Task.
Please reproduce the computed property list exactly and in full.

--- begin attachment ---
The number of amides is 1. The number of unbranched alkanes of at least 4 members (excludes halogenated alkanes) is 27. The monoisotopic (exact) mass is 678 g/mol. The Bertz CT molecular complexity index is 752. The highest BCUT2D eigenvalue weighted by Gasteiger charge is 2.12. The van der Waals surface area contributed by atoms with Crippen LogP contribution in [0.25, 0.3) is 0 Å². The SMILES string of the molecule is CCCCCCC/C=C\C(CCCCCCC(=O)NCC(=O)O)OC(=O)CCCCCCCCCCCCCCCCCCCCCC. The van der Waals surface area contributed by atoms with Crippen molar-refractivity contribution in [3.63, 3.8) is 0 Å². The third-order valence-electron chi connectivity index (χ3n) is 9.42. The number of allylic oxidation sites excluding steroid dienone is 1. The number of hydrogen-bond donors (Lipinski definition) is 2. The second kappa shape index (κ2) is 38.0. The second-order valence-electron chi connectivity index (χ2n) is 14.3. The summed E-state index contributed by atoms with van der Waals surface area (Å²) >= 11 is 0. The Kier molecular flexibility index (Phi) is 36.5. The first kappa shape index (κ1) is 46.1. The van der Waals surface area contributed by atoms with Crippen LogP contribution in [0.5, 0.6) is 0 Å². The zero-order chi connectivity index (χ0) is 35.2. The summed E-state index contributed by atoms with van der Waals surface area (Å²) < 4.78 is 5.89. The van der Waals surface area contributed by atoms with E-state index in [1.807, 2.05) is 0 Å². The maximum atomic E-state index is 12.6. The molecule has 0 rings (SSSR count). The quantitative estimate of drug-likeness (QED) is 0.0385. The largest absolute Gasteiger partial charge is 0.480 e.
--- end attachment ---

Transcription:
The number of amides is 1. The number of unbranched alkanes of at least 4 members (excludes halogenated alkanes) is 27. The monoisotopic (exact) mass is 678 g/mol. The Bertz CT molecular complexity index is 752. The highest BCUT2D eigenvalue weighted by Gasteiger charge is 2.12. The van der Waals surface area contributed by atoms with Crippen LogP contribution in [0.25, 0.3) is 0 Å². The SMILES string of the molecule is CCCCCCC/C=C\C(CCCCCCC(=O)NCC(=O)O)OC(=O)CCCCCCCCCCCCCCCCCCCCCC. The van der Waals surface area contributed by atoms with Crippen molar-refractivity contribution in [3.63, 3.8) is 0 Å². The third-order valence-electron chi connectivity index (χ3n) is 9.42. The number of allylic oxidation sites excluding steroid dienone is 1. The number of hydrogen-bond donors (Lipinski definition) is 2. The second kappa shape index (κ2) is 38.0. The second-order valence-electron chi connectivity index (χ2n) is 14.3. The summed E-state index contributed by atoms with van der Waals surface area (Å²) >= 11 is 0. The Kier molecular flexibility index (Phi) is 36.5. The first kappa shape index (κ1) is 46.1. The van der Waals surface area contributed by atoms with Crippen LogP contribution in [0.5, 0.6) is 0 Å². The zero-order chi connectivity index (χ0) is 35.2. The summed E-state index contributed by atoms with van der Waals surface area (Å²) < 4.78 is 5.89. The van der Waals surface area contributed by atoms with E-state index in [1.807, 2.05) is 0 Å². The maximum atomic E-state index is 12.6. The molecule has 0 rings (SSSR count). The quantitative estimate of drug-likeness (QED) is 0.0385. The largest absolute Gasteiger partial charge is 0.480 e.